Karina (Left, wearing the Madlen Print Dress) and Sam Seljak (Right, wearing our Isa Dress) embrace a 'Close the Loop' philosophy, which has seen them collect offcuts from Tasmania's oldest Wool Mill to be woven into the most luxurious and cosy blankets that will stay in your life forever. A philosophy built on sustainability, that is at the very heart of the brand.
Offcuts combined with returned Seljak Brand blankets (that have lived long and adventurous lives) are shredded, washed and then spun into new yarns for future blankets. Crafted from 70% recycled wool and a 30% blend of other fibres and poly for strength, the recycled blankets are milled and dried then finished with whipstitching or fringing.
Read more as Sam Seljak takes us through the Seljak Brand journey, their plans for the future and how they are embracing 'the new normal'.
How did Seljak come about?
Karina and I had long known we wanted to collaborate. So when she moved home after 3 years in New York working in small-batch local food production, we were ready to start something of our own.
Meanwhile, I’d developed several community projects in Brisbane and worked for Gilimbaa, a profit-for-purpose Indigenous creative agency.
With my social entrepreneurship, and Karina’s production experience and textiles training (she is trained in fashion design; myself in sustainability leadership), we put our heads together to develop what became the Seljak Brand. It took us on a three month trip to India to visit multiple social enterprises and understand the global textiles industry – as well as spending weeks hiking in the Himalayas ideating about what we did and didn’t want to bring into the world.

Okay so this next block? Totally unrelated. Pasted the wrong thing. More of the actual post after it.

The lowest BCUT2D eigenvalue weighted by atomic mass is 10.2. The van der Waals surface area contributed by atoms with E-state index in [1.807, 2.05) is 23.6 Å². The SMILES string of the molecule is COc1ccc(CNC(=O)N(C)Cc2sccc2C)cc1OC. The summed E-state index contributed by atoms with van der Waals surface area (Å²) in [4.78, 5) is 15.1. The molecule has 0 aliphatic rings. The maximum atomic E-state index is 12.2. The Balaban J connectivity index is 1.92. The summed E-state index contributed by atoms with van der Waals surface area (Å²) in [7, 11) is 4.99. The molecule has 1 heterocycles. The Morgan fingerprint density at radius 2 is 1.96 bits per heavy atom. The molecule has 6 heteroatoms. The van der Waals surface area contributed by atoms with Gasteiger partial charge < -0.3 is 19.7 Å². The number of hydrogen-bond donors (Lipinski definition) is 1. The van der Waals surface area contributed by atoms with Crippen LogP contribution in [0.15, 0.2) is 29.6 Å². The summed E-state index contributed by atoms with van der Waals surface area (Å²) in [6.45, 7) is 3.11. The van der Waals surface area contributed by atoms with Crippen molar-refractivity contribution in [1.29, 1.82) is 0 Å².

We knew we wanted to work with waste as a resource, and the more research we did, we realised that the circular economy was a promising sustainability method for goods and services that wouldn’t cost the planet. So we poured our time into understanding closed-loop methodologies. We also had a strong affinity for using local resources and production. When we discovered that Australia’s oldest wool mill retained their waste offcuts we were delighted. Using their recycled yarn, we commissioned the mill to make recycled blankets that became our signature product.
Your grandparents were refugees from Slovenia, you've mentioned a quote they loved to use- tell us about how this philosophy has influenced your business?
“Make do and mend” is the quintessential low-impact life mantra that overproduction and overconsumption have stifled.
Our Slovenian grandfather used to re-use teabags three or four times, he saved every paper napkin from any cafe or restaurant he went to, and he wore clothes until they were threadbare. After a life in a refugee camp where a meal a day was considered lucky, perspectives on resources must change forever.